3-Video_GivingYouCash For once, fans were perplexed. Radiohead, it seems, had committed the greatest sin known to rock: They were holding something back from the audience, turning away, hiding. The band, Nick Hornby wrote, had "suffered a failure of courage," and "come to hate itself." Radiohead was taken aback by the mixed reception—from their perspective, they'd simply taken the white noise that had become a part of their daily grind and incorporated it into their music—and approached the release of their new record, Amnesiac (which consists of songs culled from the same recording sessions), with trepidation and a bit more formal introduction. The release is being advertised widely, and the band is touring behind it. But if, for most rock bands, hitting the road in such circumstances would signal retreat and regression, it bears keeping in mind that Radiohead has never acted like most rock bands.
Yorke and his mates are well-spoken, well-read, and unfailingly polite—once, when an opening act trashed its hotel room, Radiohead was found out to have snuck in afterward to tidy up. The group shuns the spotlight, avoids drugs, groupies, and other temptations of the road, sprinkles its tour diary with references to Christopher Hitchens' latest articles in the TLS, and passes copies of Naomi Klein's No Logo out from the stage. Yorke, who recently became a first-time father, used his royalties from "Creep" to buy a house—it has a 25-year, fixed-rate mortgage—and the band has set aside enough money to start their own label in case Capitol drops them (an unlikely prospect no matter how esoteric their records get).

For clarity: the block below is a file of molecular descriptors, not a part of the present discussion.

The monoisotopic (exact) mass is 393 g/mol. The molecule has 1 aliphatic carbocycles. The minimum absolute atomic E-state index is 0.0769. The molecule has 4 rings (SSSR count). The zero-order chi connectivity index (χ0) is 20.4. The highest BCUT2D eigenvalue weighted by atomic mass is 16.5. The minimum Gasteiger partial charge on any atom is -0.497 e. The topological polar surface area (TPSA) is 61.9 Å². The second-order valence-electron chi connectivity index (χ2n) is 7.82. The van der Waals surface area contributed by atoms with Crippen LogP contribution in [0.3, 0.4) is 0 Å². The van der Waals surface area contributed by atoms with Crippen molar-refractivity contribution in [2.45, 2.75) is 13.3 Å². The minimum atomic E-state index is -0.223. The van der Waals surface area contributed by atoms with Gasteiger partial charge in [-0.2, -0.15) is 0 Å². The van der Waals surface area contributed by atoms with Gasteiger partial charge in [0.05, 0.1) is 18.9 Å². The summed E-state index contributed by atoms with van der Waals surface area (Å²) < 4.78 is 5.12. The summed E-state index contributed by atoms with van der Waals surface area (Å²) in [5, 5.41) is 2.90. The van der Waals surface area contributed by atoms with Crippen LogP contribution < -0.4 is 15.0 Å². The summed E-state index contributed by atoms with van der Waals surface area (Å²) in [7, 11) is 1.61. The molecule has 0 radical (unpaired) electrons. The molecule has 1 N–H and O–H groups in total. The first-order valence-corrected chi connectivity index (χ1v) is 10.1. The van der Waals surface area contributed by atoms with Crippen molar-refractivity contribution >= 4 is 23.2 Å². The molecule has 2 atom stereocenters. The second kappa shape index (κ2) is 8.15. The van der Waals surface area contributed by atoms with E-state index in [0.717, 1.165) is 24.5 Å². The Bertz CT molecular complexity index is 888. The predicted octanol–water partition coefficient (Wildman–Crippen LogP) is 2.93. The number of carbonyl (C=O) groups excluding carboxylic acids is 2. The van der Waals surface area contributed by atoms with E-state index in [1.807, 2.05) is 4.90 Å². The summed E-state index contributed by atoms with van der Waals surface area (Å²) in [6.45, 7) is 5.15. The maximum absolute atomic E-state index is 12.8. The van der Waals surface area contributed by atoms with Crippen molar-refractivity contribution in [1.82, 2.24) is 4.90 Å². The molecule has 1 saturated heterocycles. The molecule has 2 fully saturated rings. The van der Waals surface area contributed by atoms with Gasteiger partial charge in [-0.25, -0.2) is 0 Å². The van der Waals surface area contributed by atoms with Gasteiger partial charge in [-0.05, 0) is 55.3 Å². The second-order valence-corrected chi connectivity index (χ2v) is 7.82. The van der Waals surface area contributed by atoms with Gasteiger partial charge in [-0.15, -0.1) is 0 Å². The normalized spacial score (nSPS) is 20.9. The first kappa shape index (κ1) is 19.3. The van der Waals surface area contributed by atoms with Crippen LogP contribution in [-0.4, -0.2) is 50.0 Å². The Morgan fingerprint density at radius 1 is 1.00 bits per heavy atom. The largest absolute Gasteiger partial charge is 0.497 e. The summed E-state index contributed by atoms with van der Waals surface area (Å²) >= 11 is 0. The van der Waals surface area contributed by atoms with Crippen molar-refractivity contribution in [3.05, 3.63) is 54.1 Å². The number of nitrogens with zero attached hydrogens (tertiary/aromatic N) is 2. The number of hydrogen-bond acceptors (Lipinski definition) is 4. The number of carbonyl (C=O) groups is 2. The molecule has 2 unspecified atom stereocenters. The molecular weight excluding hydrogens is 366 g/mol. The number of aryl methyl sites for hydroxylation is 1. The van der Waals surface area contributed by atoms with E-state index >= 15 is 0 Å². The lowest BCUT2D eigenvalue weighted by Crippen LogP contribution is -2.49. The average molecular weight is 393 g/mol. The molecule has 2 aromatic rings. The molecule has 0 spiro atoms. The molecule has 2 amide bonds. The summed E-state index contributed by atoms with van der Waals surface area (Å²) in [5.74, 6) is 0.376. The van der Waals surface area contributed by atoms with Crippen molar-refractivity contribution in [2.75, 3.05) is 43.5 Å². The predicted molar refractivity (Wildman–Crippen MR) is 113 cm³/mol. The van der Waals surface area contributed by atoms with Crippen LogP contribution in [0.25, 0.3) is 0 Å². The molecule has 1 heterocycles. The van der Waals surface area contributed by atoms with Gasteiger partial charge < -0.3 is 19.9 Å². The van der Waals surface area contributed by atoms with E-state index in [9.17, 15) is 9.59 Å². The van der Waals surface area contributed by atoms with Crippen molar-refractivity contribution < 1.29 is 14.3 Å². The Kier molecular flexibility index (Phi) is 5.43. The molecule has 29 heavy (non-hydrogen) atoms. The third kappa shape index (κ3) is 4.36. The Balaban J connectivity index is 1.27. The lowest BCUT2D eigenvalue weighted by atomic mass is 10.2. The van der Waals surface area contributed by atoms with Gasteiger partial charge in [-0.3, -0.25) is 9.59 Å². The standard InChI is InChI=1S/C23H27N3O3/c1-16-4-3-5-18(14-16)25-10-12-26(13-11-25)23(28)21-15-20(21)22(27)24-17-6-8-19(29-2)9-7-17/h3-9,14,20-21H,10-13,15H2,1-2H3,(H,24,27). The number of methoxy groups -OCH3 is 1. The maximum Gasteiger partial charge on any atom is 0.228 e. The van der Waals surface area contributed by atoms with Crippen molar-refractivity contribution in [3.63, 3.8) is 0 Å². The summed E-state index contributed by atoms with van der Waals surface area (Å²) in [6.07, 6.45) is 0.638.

Moreover, Radiohead's methods of distributing their product, and relating to their audience, stand in stark contrast to those of any rock band that's come before them. The group allows fans to tape their shows (a brisk trade is carried out over the Internet), releases some of their best material on B-Sides and EPs, and refuses to give studio recordings precedence over live performances (songs, for them, are works in progress whether or not they've been committed to record, and they often float around on the Web in one form or another long before they're taken into the studio). As a result, Radiohead's music tends to seep into the world as if it's being filtered through an IV drip.
This may or may not be a winning marketing strategy, but Radiohead already has more money than they know what to do with. Listening to Kid A and Amnesiac back-to-back, you can't help suspecting that, had they culled the more accessible tracks from both albums (you wouldn't know it from Nick Hornby, but those tracks are there), the band would have come up with a commercial success on the level of OK Computer. Radiohead, it seems, could have "saved rock" all over again if they'd cared to. They didn't.
The surprising thing about the Kid A sessions isn't how much machinery the melodies are sifted through, it's that so much of what's meaningful makes its way through the static. The electronic foundation may take some getting used to, but the vulnerability Radiohead fans treasure has remained intact, and the record's interplay between man—Yorke, whose intensity is undiminished despite the manipulations his voice undergoes—and machine is entirely in line with the band's preoccupation with technology's dehumanizing influence. The melodies emerge gradually but are surprisingly easy to grasp (and maddeningly hard to shake) once you pick them out. And their lyrics—which have been branded as so vague as to be meaningless—turn out to be blistering. "You can keep the furniture," Yorke sings in "Morning Bell," "Cut the kids in half/ Release me." Short of getting into the details of the prenup agreement, how much more specific could the band be?